1994-04-18 - Re: Laundering money through commodity futures

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From: Mats Bergstrom <matsb@sos.sll.se>
To: cypherpunks@toad.com
Message Hash: 7a26fe80f2531e6f32bb3514d698a799d3961f2eec6077d71e125deef2d984aa
Message ID: <Pine.3.85.9404181943.A13124-0100000@cor.sos.sll.se>
Reply To: <199404180148.SAA13372@mail.netcom.com>
UTC Datetime: 1994-04-18 18:25:54 UTC
Raw Date: Mon, 18 Apr 94 11:25:54 PDT

Raw message

From: Mats Bergstrom <matsb@sos.sll.se>
Date: Mon, 18 Apr 94 11:25:54 PDT
To: cypherpunks@toad.com
Subject: Re: Laundering money through commodity futures
In-Reply-To: <199404180148.SAA13372@mail.netcom.com>
Message-ID: <Pine.3.85.9404181943.A13124-0100000@cor.sos.sll.se>
MIME-Version: 1.0
Content-Type: text/plain

On Sun, 17 Apr 1994, Timothy C. May wrote:

> The same article mentioned that bribes were often paid to people by
> selling them artworks at "artificially low" prices. (The notion that
> there is some "true" or "market" price for thinly-traded things like
> paintings is at issue here. Many opportunities for tax evasion, money
> laundering, and bribes. And not much the government can do about it.)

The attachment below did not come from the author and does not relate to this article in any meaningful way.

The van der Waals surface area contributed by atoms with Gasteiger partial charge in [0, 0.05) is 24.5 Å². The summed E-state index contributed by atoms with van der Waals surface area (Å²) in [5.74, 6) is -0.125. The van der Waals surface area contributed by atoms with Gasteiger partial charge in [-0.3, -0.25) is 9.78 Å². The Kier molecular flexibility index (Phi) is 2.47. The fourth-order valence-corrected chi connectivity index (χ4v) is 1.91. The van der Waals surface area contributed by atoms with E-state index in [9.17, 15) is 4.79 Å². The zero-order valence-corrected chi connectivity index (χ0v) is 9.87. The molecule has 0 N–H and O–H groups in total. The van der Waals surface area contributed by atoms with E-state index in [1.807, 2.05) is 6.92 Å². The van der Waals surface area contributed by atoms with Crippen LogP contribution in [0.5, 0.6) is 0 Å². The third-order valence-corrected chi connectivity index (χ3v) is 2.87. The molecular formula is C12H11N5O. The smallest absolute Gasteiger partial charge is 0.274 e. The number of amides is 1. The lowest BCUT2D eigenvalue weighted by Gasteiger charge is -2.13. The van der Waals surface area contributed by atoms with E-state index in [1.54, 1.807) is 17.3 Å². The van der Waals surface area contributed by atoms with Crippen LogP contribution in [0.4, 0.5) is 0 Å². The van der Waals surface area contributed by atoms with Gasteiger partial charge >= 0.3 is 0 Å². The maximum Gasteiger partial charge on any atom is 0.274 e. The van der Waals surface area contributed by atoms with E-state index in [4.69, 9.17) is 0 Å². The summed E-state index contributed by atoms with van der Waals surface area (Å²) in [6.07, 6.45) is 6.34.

Some 3 years ago the Swedish legislation made it taxable to profit from
a private buy-sell art transaction (above a certain profit-percentage, 
around 50). Art prices fell to 0.25 but that included the general recession
of the time (that has not yet recovered, art is still bad business - or
a buyers market). See how easy it was to launder money in the 80's: buy
a piece of cheap art - 'give' your dirty money to an 'art collector' who then
buys it from you at an inflated price and just stores it - who is to tell
the value of art? - and the 'collector' is of course a fall-guy with his
office in his pockets and no permanent address (except the racing track).
Funny, even now I always see a lot of art dealers at the tracks...(trotting
is the big thing over here). Buying a winning coupon is still very safe.
For a $10000-range one you pay an extra 10%, for bigger ones 5%.